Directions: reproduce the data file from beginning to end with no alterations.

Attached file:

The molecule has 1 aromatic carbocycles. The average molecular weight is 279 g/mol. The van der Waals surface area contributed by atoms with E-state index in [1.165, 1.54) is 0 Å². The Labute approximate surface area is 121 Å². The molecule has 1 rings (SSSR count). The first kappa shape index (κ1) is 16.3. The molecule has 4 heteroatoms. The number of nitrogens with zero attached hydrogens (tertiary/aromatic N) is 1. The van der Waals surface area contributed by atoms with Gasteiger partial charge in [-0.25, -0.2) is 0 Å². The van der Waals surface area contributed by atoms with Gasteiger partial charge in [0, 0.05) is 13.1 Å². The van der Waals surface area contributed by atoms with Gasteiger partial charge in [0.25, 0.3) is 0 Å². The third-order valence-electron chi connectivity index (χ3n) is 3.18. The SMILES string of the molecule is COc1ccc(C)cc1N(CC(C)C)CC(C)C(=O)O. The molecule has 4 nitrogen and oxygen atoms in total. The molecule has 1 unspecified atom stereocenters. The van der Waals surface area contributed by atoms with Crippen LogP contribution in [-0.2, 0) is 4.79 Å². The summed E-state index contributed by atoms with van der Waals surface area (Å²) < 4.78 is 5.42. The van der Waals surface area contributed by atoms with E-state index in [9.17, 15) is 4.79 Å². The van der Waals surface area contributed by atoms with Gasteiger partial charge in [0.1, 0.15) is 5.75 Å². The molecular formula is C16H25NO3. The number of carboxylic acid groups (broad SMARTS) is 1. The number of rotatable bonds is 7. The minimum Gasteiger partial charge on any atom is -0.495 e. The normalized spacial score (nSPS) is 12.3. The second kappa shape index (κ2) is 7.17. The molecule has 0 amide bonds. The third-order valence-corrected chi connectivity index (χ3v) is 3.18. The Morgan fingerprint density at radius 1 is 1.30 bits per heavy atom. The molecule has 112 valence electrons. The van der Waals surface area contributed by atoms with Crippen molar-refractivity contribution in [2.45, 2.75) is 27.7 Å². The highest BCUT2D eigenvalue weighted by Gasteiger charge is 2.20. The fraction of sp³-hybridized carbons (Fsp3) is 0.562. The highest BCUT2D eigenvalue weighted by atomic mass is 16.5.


The molecule has 1 aromatic carbocycles. The average molecular weight is 279 g/mol. The van der Waals surface area contributed by atoms with E-state index in [1.165, 1.54) is 0 Å². The Labute approximate surface area is 121 Å². The molecule has 1 rings (SSSR count). The first kappa shape index (κ1) is 16.3. The molecule has 4 heteroatoms. The number of nitrogens with zero attached hydrogens (tertiary/aromatic N) is 1. The van der Waals surface area contributed by atoms with Gasteiger partial charge in [-0.25, -0.2) is 0 Å². The van der Waals surface area contributed by atoms with Gasteiger partial charge in [0, 0.05) is 13.1 Å². The van der Waals surface area contributed by atoms with Gasteiger partial charge in [0.25, 0.3) is 0 Å². The third-order valence-electron chi connectivity index (χ3n) is 3.18. The SMILES string of the molecule is COc1ccc(C)cc1N(CC(C)C)CC(C)C(=O)O. The molecule has 4 nitrogen and oxygen atoms in total. The molecule has 1 unspecified atom stereocenters. The van der Waals surface area contributed by atoms with Crippen LogP contribution in [-0.2, 0) is 4.79 Å². The summed E-state index contributed by atoms with van der Waals surface area (Å²) < 4.78 is 5.42. The van der Waals surface area contributed by atoms with E-state index in [9.17, 15) is 4.79 Å². The van der Waals surface area contributed by atoms with Gasteiger partial charge in [0.1, 0.15) is 5.75 Å². The molecular formula is C16H25NO3. The number of carboxylic acid groups (broad SMARTS) is 1. The number of rotatable bonds is 7. The minimum Gasteiger partial charge on any atom is -0.495 e. The normalized spacial score (nSPS) is 12.3. The second kappa shape index (κ2) is 7.17. The molecule has 0 amide bonds. The third-order valence-corrected chi connectivity index (χ3v) is 3.18. The Morgan fingerprint density at radius 1 is 1.30 bits per heavy atom. The molecule has 112 valence electrons. The van der Waals surface area contributed by atoms with Crippen molar-refractivity contribution in [2.45, 2.75) is 27.7 Å². The highest BCUT2D eigenvalue weighted by Gasteiger charge is 2.20. The fraction of sp³-hybridized carbons (Fsp3) is 0.562. The highest BCUT2D eigenvalue weighted by atomic mass is 16.5.